Dudley’s paternal family history plays a prominent role in the displays found throughout the museum. One case holds a tuxedo that belonged to his grandfather and a formal dress that his grandmother wore. In another section, pictures and memorabilia honoring his uncle, Governor Lawrence Winchester Wetherby, are displayed. Lawrence was born in Middletown in 1908, and according to Nancy, he was the only governor elected from Jefferson County. A statue of the former governor now stands, quite appropriately, in Middletown’s Wetherby Park.
A tribute to Louisville’s iconic Derby Clock is found in the museum. They carry small replicas of the figures found on the clock which depict George Rogers Clark, Daniel Boone, Thomas Jefferson, King Louis XVI and the Belle of Louisville. Those familiar with this large timepiece know it was designed to look like a large wind-up toy, and on it were different themes of Kentucky’s culture, especially the Kentucky Derby. At noon each day a bugle announced the beginning of a race and the figures were ‘off!’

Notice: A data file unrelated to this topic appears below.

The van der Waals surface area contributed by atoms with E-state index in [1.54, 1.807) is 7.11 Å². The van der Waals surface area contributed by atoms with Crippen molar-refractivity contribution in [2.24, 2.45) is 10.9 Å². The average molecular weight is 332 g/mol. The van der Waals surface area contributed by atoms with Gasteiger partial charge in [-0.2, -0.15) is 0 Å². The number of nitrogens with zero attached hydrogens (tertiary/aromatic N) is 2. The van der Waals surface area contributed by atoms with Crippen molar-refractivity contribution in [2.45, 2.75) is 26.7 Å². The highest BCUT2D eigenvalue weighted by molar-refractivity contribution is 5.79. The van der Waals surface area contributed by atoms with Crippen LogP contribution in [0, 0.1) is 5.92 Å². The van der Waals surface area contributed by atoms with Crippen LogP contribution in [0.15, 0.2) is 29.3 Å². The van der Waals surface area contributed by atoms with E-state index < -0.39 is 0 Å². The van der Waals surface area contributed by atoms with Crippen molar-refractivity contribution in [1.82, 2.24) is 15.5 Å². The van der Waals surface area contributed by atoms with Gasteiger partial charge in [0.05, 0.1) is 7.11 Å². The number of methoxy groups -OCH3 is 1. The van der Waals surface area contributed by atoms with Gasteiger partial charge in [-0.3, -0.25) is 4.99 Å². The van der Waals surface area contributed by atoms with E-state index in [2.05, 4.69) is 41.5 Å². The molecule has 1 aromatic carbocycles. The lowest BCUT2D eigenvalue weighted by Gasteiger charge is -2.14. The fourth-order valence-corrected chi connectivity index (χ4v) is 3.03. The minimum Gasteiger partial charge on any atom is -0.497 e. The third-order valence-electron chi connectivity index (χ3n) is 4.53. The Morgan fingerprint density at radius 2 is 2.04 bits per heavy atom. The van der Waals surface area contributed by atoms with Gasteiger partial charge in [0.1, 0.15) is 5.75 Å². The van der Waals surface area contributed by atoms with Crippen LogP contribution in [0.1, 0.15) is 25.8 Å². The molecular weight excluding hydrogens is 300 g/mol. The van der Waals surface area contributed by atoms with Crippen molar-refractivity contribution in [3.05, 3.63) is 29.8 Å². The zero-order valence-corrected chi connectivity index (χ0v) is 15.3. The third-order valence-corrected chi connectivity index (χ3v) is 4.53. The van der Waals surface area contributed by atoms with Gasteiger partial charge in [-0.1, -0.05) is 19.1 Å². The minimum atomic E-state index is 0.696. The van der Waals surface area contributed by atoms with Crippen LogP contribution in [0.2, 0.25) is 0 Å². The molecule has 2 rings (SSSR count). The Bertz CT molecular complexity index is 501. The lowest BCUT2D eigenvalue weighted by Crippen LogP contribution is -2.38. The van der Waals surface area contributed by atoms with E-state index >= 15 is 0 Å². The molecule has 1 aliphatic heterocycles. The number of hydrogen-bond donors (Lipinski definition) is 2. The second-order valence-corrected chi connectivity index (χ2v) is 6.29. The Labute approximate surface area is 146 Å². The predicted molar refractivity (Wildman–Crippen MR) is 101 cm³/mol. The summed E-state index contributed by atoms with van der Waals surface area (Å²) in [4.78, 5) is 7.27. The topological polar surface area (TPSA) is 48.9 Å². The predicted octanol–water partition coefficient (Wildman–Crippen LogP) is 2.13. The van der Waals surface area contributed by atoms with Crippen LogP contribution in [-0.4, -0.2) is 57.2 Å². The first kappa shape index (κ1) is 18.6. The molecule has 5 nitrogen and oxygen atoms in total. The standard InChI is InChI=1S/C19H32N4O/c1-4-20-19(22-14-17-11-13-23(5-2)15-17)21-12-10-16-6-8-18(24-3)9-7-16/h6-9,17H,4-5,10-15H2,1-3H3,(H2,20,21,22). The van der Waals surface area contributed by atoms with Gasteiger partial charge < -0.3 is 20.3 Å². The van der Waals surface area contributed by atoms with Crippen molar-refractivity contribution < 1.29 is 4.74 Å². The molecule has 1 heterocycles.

Located in the same case as the replicas is a collection of fairings —delicate trinket boxes that were given out as prizes at carnivals. Nancy also has an army of tin soldiers proudly on display in the case. Down the way is another case half-filled with antique sporting goods including croquet mallets, tennis racquets, metal roller skates and ice skates, and in the other half there’s memorabilia from Eastern High School. Further down, youngsters who’ve never used a rotary dial telephone have a chance to see several in the museum along with a vintage switchboard from the Anchorage-Middletown telephone exchange.